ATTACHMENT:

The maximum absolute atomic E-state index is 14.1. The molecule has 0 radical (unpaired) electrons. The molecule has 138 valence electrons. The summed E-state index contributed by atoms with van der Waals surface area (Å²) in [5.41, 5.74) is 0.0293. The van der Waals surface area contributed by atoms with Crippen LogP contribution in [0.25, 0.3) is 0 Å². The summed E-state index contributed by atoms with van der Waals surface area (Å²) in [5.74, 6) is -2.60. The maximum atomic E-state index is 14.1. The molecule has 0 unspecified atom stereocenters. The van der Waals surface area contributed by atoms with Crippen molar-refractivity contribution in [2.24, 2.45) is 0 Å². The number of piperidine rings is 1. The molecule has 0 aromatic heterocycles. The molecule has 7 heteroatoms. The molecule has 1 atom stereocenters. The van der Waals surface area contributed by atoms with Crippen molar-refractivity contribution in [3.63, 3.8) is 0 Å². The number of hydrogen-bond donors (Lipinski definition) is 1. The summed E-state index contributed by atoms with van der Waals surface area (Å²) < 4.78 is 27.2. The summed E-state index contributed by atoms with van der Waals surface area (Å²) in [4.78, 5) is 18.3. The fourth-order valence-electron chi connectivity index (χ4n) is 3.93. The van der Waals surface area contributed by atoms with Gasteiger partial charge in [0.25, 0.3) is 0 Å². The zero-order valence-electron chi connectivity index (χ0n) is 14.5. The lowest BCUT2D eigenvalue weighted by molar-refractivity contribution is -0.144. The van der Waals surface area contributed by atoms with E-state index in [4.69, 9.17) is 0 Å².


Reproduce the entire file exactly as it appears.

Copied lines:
The maximum absolute atomic E-state index is 14.1. The molecule has 0 radical (unpaired) electrons. The molecule has 138 valence electrons. The summed E-state index contributed by atoms with van der Waals surface area (Å²) in [5.41, 5.74) is 0.0293. The van der Waals surface area contributed by atoms with Crippen LogP contribution in [0.25, 0.3) is 0 Å². The summed E-state index contributed by atoms with van der Waals surface area (Å²) in [5.74, 6) is -2.60. The maximum atomic E-state index is 14.1. The molecule has 0 unspecified atom stereocenters. The van der Waals surface area contributed by atoms with Crippen molar-refractivity contribution in [2.24, 2.45) is 0 Å². The number of piperidine rings is 1. The molecule has 0 aromatic heterocycles. The molecule has 7 heteroatoms. The molecule has 1 atom stereocenters. The van der Waals surface area contributed by atoms with Crippen molar-refractivity contribution in [3.63, 3.8) is 0 Å². The number of hydrogen-bond donors (Lipinski definition) is 1. The summed E-state index contributed by atoms with van der Waals surface area (Å²) < 4.78 is 27.2. The summed E-state index contributed by atoms with van der Waals surface area (Å²) in [4.78, 5) is 18.3. The fourth-order valence-electron chi connectivity index (χ4n) is 3.93. The van der Waals surface area contributed by atoms with Gasteiger partial charge in [0.25, 0.3) is 0 Å². The zero-order valence-electron chi connectivity index (χ0n) is 14.5. The lowest BCUT2D eigenvalue weighted by molar-refractivity contribution is -0.144. The van der Waals surface area contributed by atoms with E-state index in [4.69, 9.17) is 0 Å².